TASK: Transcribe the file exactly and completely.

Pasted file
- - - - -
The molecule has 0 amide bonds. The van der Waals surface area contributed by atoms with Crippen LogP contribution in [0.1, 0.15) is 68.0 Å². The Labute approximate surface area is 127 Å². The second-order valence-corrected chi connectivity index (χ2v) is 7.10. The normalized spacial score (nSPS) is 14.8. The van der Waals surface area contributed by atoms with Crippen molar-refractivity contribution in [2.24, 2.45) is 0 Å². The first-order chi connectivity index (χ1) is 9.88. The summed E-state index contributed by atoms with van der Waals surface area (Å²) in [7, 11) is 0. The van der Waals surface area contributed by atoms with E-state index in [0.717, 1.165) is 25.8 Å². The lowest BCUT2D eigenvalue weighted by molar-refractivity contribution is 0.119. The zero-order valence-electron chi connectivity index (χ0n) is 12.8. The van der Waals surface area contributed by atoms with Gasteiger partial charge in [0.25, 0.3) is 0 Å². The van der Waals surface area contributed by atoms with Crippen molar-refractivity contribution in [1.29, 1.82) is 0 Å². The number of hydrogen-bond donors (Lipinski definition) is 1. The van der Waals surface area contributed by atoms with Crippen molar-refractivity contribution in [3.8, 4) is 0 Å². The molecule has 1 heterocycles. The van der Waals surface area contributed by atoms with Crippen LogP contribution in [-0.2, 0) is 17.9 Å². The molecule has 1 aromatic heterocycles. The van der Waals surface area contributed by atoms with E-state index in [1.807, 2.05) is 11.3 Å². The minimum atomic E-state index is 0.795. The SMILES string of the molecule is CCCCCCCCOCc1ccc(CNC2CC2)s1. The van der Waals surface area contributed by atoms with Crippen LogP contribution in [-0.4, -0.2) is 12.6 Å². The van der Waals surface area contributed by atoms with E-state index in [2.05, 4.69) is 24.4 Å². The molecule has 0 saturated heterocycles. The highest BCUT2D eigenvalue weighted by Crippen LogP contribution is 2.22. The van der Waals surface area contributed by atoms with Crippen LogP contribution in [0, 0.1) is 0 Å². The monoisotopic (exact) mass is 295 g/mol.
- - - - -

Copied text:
The molecule has 0 amide bonds. The van der Waals surface area contributed by atoms with Crippen LogP contribution in [0.1, 0.15) is 68.0 Å². The Labute approximate surface area is 127 Å². The second-order valence-corrected chi connectivity index (χ2v) is 7.10. The normalized spacial score (nSPS) is 14.8. The van der Waals surface area contributed by atoms with Crippen molar-refractivity contribution in [2.24, 2.45) is 0 Å². The first-order chi connectivity index (χ1) is 9.88. The summed E-state index contributed by atoms with van der Waals surface area (Å²) in [7, 11) is 0. The van der Waals surface area contributed by atoms with E-state index in [0.717, 1.165) is 25.8 Å². The lowest BCUT2D eigenvalue weighted by molar-refractivity contribution is 0.119. The zero-order valence-electron chi connectivity index (χ0n) is 12.8. The van der Waals surface area contributed by atoms with Gasteiger partial charge in [0.25, 0.3) is 0 Å². The van der Waals surface area contributed by atoms with Crippen molar-refractivity contribution in [1.29, 1.82) is 0 Å². The number of hydrogen-bond donors (Lipinski definition) is 1. The van der Waals surface area contributed by atoms with Crippen molar-refractivity contribution in [3.8, 4) is 0 Å². The molecule has 1 heterocycles. The van der Waals surface area contributed by atoms with Crippen LogP contribution in [-0.2, 0) is 17.9 Å². The molecule has 1 aromatic heterocycles. The van der Waals surface area contributed by atoms with E-state index in [1.807, 2.05) is 11.3 Å². The minimum atomic E-state index is 0.795. The SMILES string of the molecule is CCCCCCCCOCc1ccc(CNC2CC2)s1. The van der Waals surface area contributed by atoms with Crippen LogP contribution in [-0.4, -0.2) is 12.6 Å². The van der Waals surface area contributed by atoms with E-state index in [2.05, 4.69) is 24.4 Å². The molecule has 0 saturated heterocycles. The highest BCUT2D eigenvalue weighted by Crippen LogP contribution is 2.22. The van der Waals surface area contributed by atoms with Crippen LogP contribution in [0, 0.1) is 0 Å². The monoisotopic (exact) mass is 295 g/mol.